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FDA Approves Orkambi (lumacaftor/ivacaftor) for Use in Children with Cystic Fibrosis Ages 6 through 11 who have Two Copies of the F508del Mutation

Posted 29 Sep 2016 by Drugs.com

BOSTON--(BUSINESS WIRE) September 28, 2016 – Vertex Pharmaceuticals Incorporated (Nasdaq: VRTX) today announced that the U.S. Food and Drug Administration (FDA) approved Orkambi (lumacaftor/ivacaftor) for use in children with cystic fibrosis (CF) ages 6 through 11 who have two copies of the F508del mutation. People with this mutation represent the largest population of those with CF, a rare, life-threatening disease. Orkambi is the first and only medicine to treat the underlying cause of CF for people with this mutation. It was previously approved by the FDA for use in people ages 12 and older with two copies of the F508del mutation. With today's approval, approximately 11,000 people with CF are eligible for treatment with Orkambi in the United States. Orkambi will be available for eligible children ages 6 through 11 in the United States as soon as possible. Vertex also today lowered ... Read more

Related support groups: Cystic Fibrosis, Orkambi, Ivacaftor/lumacaftor

Why Do Some Kids Escape Terrible Genetic Disorders?

Posted 11 Apr 2016 by Drugs.com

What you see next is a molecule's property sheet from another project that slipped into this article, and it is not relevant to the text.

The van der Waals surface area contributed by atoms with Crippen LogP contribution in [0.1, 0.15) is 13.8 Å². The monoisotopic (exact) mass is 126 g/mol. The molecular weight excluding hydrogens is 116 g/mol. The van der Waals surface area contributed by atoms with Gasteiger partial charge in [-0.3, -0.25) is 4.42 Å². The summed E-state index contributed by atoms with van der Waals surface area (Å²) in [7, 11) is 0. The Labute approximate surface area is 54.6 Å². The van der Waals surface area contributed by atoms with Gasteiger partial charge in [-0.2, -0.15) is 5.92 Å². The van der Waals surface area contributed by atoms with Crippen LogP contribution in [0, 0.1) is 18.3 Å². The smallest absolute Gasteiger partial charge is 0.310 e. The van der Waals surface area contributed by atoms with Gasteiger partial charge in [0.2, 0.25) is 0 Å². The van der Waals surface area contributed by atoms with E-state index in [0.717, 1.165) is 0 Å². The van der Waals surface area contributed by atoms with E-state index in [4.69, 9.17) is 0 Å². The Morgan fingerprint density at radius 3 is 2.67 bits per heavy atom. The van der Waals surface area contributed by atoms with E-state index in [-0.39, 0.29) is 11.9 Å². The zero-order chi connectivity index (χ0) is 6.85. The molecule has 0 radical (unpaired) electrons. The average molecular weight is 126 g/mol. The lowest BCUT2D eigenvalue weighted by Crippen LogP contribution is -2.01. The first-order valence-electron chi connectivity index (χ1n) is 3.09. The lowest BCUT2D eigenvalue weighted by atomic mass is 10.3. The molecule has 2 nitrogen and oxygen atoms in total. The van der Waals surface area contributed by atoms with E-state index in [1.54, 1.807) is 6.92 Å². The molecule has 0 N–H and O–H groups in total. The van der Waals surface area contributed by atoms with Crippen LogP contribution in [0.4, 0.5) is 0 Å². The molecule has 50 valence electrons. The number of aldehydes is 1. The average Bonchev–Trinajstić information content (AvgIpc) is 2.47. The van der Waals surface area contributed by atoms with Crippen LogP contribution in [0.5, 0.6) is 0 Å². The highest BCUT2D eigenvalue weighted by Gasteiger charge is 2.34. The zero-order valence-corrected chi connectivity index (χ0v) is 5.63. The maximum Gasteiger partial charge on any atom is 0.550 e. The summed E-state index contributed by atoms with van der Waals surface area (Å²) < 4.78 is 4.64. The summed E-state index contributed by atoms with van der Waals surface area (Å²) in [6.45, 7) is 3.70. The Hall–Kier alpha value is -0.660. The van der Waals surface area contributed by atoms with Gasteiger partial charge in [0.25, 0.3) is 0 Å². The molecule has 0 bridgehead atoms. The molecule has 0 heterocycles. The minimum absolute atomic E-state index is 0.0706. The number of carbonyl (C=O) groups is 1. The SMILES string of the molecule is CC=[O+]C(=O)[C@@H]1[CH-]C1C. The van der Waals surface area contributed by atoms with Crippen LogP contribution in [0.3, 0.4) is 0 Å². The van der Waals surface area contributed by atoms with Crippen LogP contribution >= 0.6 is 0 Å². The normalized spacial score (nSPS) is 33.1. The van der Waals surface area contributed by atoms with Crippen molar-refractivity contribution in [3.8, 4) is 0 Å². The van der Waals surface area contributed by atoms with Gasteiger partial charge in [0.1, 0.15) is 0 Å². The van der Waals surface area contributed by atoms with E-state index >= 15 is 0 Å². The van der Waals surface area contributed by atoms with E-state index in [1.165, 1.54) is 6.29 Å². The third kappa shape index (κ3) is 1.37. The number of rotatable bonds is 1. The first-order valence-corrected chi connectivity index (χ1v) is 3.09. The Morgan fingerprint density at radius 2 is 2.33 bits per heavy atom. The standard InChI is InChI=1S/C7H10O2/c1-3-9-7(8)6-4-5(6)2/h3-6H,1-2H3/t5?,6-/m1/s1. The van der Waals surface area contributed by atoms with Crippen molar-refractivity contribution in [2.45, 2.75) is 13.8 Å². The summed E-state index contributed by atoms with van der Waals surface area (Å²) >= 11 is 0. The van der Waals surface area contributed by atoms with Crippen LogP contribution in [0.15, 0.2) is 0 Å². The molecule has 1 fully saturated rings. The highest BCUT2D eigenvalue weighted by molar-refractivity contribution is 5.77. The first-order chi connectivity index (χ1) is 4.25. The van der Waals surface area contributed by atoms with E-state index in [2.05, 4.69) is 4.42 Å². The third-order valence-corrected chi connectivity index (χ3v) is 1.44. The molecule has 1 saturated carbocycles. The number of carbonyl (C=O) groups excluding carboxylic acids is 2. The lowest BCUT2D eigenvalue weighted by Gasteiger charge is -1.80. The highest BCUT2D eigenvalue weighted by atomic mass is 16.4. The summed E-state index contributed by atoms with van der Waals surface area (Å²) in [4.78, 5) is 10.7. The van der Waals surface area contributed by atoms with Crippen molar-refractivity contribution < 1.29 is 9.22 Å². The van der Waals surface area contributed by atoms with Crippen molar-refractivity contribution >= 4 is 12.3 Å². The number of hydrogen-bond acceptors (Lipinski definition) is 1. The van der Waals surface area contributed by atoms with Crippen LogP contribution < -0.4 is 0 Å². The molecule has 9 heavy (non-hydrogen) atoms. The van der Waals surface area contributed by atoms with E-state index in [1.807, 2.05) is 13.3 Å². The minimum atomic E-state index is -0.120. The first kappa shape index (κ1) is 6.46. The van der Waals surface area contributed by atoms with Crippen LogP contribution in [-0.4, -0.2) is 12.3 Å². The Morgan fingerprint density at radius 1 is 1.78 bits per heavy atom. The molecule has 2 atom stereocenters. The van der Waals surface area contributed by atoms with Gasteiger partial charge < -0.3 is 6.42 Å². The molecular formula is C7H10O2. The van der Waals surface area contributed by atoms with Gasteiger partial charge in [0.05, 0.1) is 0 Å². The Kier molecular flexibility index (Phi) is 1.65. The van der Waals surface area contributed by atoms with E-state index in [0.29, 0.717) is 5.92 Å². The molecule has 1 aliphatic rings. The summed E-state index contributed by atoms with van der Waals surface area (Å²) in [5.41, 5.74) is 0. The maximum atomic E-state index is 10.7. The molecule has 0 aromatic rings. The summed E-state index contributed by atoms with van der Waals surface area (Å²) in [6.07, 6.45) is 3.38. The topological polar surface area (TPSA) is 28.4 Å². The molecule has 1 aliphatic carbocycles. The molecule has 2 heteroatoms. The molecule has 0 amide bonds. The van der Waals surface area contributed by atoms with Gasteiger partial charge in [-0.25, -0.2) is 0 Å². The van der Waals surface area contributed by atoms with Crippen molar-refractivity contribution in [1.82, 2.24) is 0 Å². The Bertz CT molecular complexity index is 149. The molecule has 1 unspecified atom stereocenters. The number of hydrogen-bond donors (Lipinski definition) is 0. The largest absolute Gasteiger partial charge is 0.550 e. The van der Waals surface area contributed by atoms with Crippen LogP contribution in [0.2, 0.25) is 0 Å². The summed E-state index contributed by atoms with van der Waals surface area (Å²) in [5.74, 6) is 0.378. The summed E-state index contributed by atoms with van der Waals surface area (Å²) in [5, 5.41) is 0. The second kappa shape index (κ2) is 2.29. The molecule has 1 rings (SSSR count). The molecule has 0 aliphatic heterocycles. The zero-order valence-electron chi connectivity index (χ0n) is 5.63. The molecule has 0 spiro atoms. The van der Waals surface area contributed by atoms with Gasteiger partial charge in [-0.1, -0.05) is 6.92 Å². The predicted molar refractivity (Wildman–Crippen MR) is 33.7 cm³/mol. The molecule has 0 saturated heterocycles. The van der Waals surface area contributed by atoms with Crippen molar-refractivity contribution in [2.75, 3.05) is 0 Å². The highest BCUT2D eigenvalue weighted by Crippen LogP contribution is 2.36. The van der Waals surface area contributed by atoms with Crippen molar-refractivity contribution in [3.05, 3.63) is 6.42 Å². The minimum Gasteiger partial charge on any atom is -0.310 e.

MONDAY, April 11, 2016 – Some severe genetic birth defects, like cystic fibrosis, are considered inescapable, automatically dooming children to disease or disability if they inherit a mutated gene from their parents. But researchers now have found rare instances where children have beaten the odds and defied their genetic destiny. Analysis of nearly 600,000 people's genetic makeup revealed 13 healthy individuals who should have suffered a terrible childhood disease due to their genetics, but for some reason did not. Figuring out how certain people are able to dodge their genetics could provide solutions to some of mankind's worst birth defects, said senior researcher Dr. Stephen Friend. He is the president of Sage Bionetworks, a nonprofit biomedical research organization in Seattle. "If you want to develop therapies for prevention, if you want to come up with ways of not just finding ... Read more

Related support groups: Cystic Fibrosis, Diagnosis and Investigation

Cystic Fibrosis Drug Seems OK for Preschoolers: Study

Posted 25 Jan 2016 by Drugs.com